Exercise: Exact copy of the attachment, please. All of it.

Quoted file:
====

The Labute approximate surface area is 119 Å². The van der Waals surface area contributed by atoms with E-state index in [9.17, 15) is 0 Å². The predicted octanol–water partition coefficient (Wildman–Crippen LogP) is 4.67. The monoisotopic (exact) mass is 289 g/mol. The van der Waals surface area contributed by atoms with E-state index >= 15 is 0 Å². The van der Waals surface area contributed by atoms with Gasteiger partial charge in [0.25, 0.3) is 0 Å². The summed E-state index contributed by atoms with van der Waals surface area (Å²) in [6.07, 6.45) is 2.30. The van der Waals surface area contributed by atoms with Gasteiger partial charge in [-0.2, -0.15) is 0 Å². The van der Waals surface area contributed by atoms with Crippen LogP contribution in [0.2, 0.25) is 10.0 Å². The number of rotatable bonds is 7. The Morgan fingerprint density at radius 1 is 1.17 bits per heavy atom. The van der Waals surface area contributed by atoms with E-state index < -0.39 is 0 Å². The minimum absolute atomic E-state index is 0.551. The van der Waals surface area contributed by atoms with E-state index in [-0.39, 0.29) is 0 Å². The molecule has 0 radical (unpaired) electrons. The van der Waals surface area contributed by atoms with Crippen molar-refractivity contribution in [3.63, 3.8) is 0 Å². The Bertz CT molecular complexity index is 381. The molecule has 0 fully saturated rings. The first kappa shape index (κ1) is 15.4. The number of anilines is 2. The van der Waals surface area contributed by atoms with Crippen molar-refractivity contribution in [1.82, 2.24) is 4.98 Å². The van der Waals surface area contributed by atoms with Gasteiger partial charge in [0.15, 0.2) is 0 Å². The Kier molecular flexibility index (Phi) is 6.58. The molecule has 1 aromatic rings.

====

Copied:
The Labute approximate surface area is 119 Å². The van der Waals surface area contributed by atoms with E-state index in [9.17, 15) is 0 Å². The predicted octanol–water partition coefficient (Wildman–Crippen LogP) is 4.67. The monoisotopic (exact) mass is 289 g/mol. The van der Waals surface area contributed by atoms with E-state index >= 15 is 0 Å². The van der Waals surface area contributed by atoms with Gasteiger partial charge in [0.25, 0.3) is 0 Å². The summed E-state index contributed by atoms with van der Waals surface area (Å²) in [6.07, 6.45) is 2.30. The van der Waals surface area contributed by atoms with Gasteiger partial charge in [-0.2, -0.15) is 0 Å². The van der Waals surface area contributed by atoms with Crippen LogP contribution in [0.2, 0.25) is 10.0 Å². The number of rotatable bonds is 7. The Morgan fingerprint density at radius 1 is 1.17 bits per heavy atom. The van der Waals surface area contributed by atoms with E-state index < -0.39 is 0 Å². The minimum absolute atomic E-state index is 0.551. The van der Waals surface area contributed by atoms with E-state index in [-0.39, 0.29) is 0 Å². The molecule has 0 radical (unpaired) electrons. The van der Waals surface area contributed by atoms with Crippen molar-refractivity contribution in [3.63, 3.8) is 0 Å². The Bertz CT molecular complexity index is 381. The molecule has 0 fully saturated rings. The first kappa shape index (κ1) is 15.4. The number of anilines is 2. The van der Waals surface area contributed by atoms with Crippen molar-refractivity contribution in [1.82, 2.24) is 4.98 Å². The van der Waals surface area contributed by atoms with Gasteiger partial charge in [0.15, 0.2) is 0 Å². The Kier molecular flexibility index (Phi) is 6.58. The molecule has 1 aromatic rings.